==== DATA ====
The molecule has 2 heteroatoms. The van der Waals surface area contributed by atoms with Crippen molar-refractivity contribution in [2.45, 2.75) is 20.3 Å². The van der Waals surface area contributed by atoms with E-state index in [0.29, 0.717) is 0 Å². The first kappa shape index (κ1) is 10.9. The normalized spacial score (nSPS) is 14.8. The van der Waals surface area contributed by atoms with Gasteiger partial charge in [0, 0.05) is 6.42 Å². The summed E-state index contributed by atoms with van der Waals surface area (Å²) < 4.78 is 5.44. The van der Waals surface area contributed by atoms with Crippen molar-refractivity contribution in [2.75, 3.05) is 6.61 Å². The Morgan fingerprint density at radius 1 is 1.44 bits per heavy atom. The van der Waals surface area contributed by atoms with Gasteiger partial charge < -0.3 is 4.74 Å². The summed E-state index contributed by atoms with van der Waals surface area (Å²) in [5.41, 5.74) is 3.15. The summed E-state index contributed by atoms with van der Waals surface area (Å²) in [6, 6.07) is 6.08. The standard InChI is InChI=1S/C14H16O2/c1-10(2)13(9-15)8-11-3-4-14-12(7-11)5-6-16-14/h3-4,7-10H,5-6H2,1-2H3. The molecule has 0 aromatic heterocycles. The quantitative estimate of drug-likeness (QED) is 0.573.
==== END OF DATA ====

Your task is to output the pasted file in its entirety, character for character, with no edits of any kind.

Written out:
The molecule has 2 heteroatoms. The van der Waals surface area contributed by atoms with Crippen molar-refractivity contribution in [2.45, 2.75) is 20.3 Å². The van der Waals surface area contributed by atoms with E-state index in [0.29, 0.717) is 0 Å². The first kappa shape index (κ1) is 10.9. The normalized spacial score (nSPS) is 14.8. The van der Waals surface area contributed by atoms with Gasteiger partial charge in [0, 0.05) is 6.42 Å². The summed E-state index contributed by atoms with van der Waals surface area (Å²) < 4.78 is 5.44. The van der Waals surface area contributed by atoms with Crippen molar-refractivity contribution in [2.75, 3.05) is 6.61 Å². The Morgan fingerprint density at radius 1 is 1.44 bits per heavy atom. The van der Waals surface area contributed by atoms with Gasteiger partial charge < -0.3 is 4.74 Å². The summed E-state index contributed by atoms with van der Waals surface area (Å²) in [5.41, 5.74) is 3.15. The summed E-state index contributed by atoms with van der Waals surface area (Å²) in [6, 6.07) is 6.08. The standard InChI is InChI=1S/C14H16O2/c1-10(2)13(9-15)8-11-3-4-14-12(7-11)5-6-16-14/h3-4,7-10H,5-6H2,1-2H3. The molecule has 0 aromatic heterocycles. The quantitative estimate of drug-likeness (QED) is 0.573.